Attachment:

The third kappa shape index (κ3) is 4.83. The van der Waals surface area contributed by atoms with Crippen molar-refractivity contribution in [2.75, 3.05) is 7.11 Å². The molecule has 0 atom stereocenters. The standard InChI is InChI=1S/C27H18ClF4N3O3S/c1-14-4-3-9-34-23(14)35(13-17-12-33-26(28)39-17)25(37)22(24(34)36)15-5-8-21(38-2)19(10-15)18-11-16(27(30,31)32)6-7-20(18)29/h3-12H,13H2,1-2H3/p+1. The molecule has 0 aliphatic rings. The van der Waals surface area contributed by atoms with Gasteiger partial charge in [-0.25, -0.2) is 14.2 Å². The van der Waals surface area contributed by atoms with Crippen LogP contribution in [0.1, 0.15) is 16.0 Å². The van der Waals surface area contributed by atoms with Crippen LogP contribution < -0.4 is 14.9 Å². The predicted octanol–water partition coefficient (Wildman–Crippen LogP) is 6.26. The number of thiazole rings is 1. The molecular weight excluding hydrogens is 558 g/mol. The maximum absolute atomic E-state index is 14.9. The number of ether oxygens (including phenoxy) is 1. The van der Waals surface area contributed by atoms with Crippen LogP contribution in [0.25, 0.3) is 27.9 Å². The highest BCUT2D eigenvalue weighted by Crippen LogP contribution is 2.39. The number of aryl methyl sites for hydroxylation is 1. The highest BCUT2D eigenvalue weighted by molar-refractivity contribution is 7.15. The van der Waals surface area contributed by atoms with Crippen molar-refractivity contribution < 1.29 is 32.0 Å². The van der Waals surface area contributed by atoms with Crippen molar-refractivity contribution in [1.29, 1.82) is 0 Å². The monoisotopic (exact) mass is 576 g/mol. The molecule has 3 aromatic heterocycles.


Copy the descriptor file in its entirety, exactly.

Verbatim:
The third kappa shape index (κ3) is 4.83. The van der Waals surface area contributed by atoms with Crippen molar-refractivity contribution in [2.75, 3.05) is 7.11 Å². The molecule has 0 atom stereocenters. The standard InChI is InChI=1S/C27H18ClF4N3O3S/c1-14-4-3-9-34-23(14)35(13-17-12-33-26(28)39-17)25(37)22(24(34)36)15-5-8-21(38-2)19(10-15)18-11-16(27(30,31)32)6-7-20(18)29/h3-12H,13H2,1-2H3/p+1. The molecule has 0 aliphatic rings. The van der Waals surface area contributed by atoms with Gasteiger partial charge in [-0.25, -0.2) is 14.2 Å². The van der Waals surface area contributed by atoms with Crippen LogP contribution in [0.1, 0.15) is 16.0 Å². The van der Waals surface area contributed by atoms with Crippen LogP contribution < -0.4 is 14.9 Å². The predicted octanol–water partition coefficient (Wildman–Crippen LogP) is 6.26. The number of thiazole rings is 1. The molecular weight excluding hydrogens is 558 g/mol. The maximum absolute atomic E-state index is 14.9. The number of ether oxygens (including phenoxy) is 1. The van der Waals surface area contributed by atoms with Crippen LogP contribution in [0.25, 0.3) is 27.9 Å². The highest BCUT2D eigenvalue weighted by Crippen LogP contribution is 2.39. The number of aryl methyl sites for hydroxylation is 1. The highest BCUT2D eigenvalue weighted by molar-refractivity contribution is 7.15. The van der Waals surface area contributed by atoms with Crippen molar-refractivity contribution < 1.29 is 32.0 Å². The van der Waals surface area contributed by atoms with Crippen molar-refractivity contribution in [1.29, 1.82) is 0 Å². The monoisotopic (exact) mass is 576 g/mol. The molecule has 3 aromatic heterocycles.